Looks like Steve and I have strep throat. That's probably what Ian's been whining about for two weeks. Oh, well. Missed that one. Like I said, I'm a bad mother.
So, we've got a new pope. He apparently is no trail-blazing progressive, but it's hard to tell because his previous position was The Whip-cracker. Whatever. We'll wait to see what he does.
A bone to pick with some fellow bloggers.
When I was a kid and someone from the playground picked on my sister, I got all puffed up, defensive, and combative. Non-compatible DNA stains could not pick on my sister, because picking on her was MY job, not to be shared with outsiders.
I have to say that I'm dismayed at the anti-Catholic crap that I've seen in some of blogs. I just don't get why non-Catholics give a crap about the church's position on women clergy, abortion, or birth control. Nobody is dragging you up the aisle to receive Christ's life blood.
If other Catholics don't like it, they have a few options. Get their ashes and palms, and become "cafeteria Catholics" picking and choosing the doctrine they wish to follow. (Guilty) They can also write letters to their Bishops. If that does no good (probably won't), well, there's always the Unitarians.
What I find most distasteful is the liberal blogs that bash religious types. Where's the diversity, people? Oh, diversity is only for the approved groups. No interest in being tolerant to the religious types. It's like someone passed around an "Okay to Bash" list and put religious people way up on top. Face it, people. We live in a diverse country. That's what makes it more interesting than countries like Sweden or Denmark. If you want to more than lip service to your call for diversity, you have to embrace every last one. Pucker up and kiss an evangelical.
Don't fear diversity. Instead whip out the Federalist Papers and flip to #10. Don't have it handy? Well, let me sum up.
In #10, Madison worries about the future of the fledgling democracy. Never actually practiced before, democracies were theorized to be volitile and likely to dissolve into demagogery. In particular was the worry over factions, minority groups that worked to surpress the rights of a majority. What protections could be put into place that would frustration those factions from destroying the newfound freedom? He proposed two solutions. One is a large diverse country, such as the new country, where there would be too many interests for one large one to form. The other was federalism, the system of states with a strong central government. Federalism would divide up interests making it highly unlikely for a faction to take charge of the national government. If it took control of one state, then the problem would be localized.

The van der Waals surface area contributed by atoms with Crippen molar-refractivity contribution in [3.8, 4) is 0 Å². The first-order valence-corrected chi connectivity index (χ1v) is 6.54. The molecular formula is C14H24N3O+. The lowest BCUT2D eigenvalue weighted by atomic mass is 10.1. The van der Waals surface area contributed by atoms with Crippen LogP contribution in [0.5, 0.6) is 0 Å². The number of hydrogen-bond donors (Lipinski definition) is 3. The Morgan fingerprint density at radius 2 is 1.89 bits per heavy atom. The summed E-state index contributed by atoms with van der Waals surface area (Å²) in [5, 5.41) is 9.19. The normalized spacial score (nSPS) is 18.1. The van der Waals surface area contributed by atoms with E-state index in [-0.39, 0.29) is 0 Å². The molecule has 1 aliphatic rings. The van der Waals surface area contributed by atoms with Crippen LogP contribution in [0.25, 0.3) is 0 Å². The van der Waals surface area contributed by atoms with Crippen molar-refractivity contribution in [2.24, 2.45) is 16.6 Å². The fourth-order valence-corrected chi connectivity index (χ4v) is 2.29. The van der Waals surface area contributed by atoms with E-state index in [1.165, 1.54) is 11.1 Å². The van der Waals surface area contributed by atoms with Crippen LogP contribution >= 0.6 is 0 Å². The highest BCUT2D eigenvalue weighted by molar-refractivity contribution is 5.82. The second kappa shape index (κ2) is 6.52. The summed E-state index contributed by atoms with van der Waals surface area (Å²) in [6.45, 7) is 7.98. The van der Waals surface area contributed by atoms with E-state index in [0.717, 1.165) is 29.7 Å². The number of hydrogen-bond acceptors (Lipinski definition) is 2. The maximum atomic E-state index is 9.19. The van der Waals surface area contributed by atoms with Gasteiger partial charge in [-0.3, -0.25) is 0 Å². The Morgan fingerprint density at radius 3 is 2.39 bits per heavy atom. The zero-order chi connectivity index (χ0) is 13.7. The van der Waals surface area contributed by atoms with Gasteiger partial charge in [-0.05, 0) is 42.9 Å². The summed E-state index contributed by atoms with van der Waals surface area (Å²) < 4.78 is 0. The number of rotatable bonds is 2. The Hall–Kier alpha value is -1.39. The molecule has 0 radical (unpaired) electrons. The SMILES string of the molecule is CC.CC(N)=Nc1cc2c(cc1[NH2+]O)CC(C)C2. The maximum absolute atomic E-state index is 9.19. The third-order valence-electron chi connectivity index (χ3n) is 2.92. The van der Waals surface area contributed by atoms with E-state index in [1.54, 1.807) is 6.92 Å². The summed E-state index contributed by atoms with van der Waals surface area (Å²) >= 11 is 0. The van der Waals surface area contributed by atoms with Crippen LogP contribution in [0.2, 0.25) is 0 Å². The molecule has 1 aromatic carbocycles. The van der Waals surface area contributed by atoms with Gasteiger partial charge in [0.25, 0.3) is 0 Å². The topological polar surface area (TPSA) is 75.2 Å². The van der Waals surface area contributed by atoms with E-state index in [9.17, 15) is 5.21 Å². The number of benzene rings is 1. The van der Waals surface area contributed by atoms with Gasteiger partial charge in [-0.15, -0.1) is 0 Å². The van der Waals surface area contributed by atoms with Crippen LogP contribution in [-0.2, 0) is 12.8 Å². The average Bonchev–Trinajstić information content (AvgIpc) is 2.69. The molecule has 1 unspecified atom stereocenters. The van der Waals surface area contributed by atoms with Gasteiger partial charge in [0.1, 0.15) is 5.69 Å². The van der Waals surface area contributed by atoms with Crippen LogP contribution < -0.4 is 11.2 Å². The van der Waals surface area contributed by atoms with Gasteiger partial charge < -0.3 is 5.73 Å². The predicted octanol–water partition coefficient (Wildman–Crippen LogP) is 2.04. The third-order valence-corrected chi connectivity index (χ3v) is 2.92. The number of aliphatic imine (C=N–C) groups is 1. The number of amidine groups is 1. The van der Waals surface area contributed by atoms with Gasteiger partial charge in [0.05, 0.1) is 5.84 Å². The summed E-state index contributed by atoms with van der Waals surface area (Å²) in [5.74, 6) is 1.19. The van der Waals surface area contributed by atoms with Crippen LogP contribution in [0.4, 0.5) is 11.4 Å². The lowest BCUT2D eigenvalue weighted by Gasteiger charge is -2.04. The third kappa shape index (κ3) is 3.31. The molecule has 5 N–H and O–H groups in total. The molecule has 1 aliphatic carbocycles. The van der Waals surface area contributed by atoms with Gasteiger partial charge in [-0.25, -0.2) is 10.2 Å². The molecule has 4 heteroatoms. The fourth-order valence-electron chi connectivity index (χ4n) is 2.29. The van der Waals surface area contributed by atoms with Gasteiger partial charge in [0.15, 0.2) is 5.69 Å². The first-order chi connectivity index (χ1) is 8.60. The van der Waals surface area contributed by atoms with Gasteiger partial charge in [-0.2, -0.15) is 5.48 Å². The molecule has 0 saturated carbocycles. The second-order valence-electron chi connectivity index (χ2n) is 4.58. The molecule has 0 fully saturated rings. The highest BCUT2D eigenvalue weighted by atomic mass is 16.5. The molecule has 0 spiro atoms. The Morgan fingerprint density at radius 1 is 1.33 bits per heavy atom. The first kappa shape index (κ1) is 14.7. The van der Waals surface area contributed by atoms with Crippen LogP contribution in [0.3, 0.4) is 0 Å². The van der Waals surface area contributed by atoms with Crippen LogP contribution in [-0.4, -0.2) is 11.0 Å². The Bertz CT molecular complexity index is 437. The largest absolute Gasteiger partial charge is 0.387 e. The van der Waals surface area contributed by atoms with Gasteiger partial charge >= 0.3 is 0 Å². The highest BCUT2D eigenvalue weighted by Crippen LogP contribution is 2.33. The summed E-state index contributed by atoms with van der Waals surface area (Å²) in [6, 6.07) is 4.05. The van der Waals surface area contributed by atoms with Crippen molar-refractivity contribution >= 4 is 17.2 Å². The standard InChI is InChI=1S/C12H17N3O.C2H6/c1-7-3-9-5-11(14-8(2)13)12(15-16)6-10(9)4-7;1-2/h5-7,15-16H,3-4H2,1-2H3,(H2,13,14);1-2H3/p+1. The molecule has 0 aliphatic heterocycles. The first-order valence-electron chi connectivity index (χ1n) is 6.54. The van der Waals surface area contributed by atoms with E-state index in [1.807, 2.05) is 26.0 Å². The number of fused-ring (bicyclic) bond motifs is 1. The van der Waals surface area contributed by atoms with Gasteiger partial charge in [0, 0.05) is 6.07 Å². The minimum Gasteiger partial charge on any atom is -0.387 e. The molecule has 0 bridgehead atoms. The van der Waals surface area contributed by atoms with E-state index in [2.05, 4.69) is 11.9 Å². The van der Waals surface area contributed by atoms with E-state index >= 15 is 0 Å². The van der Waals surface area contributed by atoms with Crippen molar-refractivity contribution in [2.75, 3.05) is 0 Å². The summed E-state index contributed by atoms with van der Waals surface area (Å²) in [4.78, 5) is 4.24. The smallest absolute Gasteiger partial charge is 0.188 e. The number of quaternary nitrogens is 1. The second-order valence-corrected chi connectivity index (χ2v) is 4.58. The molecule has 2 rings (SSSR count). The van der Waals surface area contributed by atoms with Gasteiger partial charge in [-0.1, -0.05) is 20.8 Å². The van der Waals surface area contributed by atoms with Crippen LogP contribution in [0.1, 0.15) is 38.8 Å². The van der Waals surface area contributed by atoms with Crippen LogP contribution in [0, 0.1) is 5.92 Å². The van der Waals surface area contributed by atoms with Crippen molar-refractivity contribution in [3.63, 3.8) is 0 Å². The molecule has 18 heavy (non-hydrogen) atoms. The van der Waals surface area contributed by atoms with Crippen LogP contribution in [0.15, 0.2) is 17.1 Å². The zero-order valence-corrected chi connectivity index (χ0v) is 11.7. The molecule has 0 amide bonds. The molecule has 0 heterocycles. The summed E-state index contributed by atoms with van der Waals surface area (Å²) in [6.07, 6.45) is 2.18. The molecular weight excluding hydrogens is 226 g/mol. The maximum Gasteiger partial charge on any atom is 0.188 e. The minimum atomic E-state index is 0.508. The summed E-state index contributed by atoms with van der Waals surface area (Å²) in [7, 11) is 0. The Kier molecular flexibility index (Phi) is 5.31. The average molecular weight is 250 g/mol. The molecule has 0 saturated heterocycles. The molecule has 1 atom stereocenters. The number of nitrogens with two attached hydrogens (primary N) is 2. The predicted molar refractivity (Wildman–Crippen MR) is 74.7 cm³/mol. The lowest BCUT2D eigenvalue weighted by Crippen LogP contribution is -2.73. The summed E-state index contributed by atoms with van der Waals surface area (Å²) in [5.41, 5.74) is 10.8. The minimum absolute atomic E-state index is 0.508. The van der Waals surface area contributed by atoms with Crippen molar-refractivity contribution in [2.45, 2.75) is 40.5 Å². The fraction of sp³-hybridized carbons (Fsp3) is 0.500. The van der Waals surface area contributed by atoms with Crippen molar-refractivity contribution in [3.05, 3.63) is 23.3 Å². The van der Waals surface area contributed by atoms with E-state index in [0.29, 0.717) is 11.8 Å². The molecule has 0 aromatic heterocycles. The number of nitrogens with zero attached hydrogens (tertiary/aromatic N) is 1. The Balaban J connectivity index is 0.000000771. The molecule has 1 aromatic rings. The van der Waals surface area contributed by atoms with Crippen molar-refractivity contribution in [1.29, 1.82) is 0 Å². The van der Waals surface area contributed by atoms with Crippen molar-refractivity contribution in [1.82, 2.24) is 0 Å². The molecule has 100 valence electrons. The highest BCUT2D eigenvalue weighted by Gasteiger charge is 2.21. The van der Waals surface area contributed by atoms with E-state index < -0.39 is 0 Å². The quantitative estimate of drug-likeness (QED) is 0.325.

In the blogosphere, several liberals and certain pro-gay rights conservatives have held out federalism as the last hope for liberalism during the Republican era. Perhaps pockets of the country can support their cause, if not the whole country. But they propose this solution with a heavy heart.
Don't fear. Federalism good. Federalism good.
Some corners of liberal academia have always embraced federalism. Some explain that the states have often been the sources for very liberal, innovative policy. David Osborne calls them "laboratories of democracy". Others look at the expanded options for participation that federalism offers. It's much easy to protest and lobby at the state level than at the national level.
David Brooks has an op-ed in today's Times that is going to drive the chick bloggers bananas. Haven't had a chance to surf yet, so if you send me some links, I would appreciate it. He writes that Roe v. Wade should never have happened. Abortion laws should have been determined by state legislatures. I'm not sure if it should have been the state or national legislature, but it should not have been court battle. Brooks is right -- Roe v. Wade could be responsible for eliminated the filibuster. Like Brooks, I feel that this is a huge mistake; the filibuster is an important protection for minorities in the Senate. Unlike Brooks, I think that it's impossible to overrule Roe v. Wade and made into law instead; Roe is here to stay.
But it is interesting to think about. What would happen if the states completely took over abortion laws? Okay, forget Louisiana. But I'm not sure that you would a huge difference accross the country. Some states would have a few more regulations than others, but I'm not convinced that the red/blue dicotomy would happen to abortion laws. In fact, I think it would strengthen abortion legislation, since it was locally decided by elected representatives.
God, I'm sick. What the hell am i doing blogging?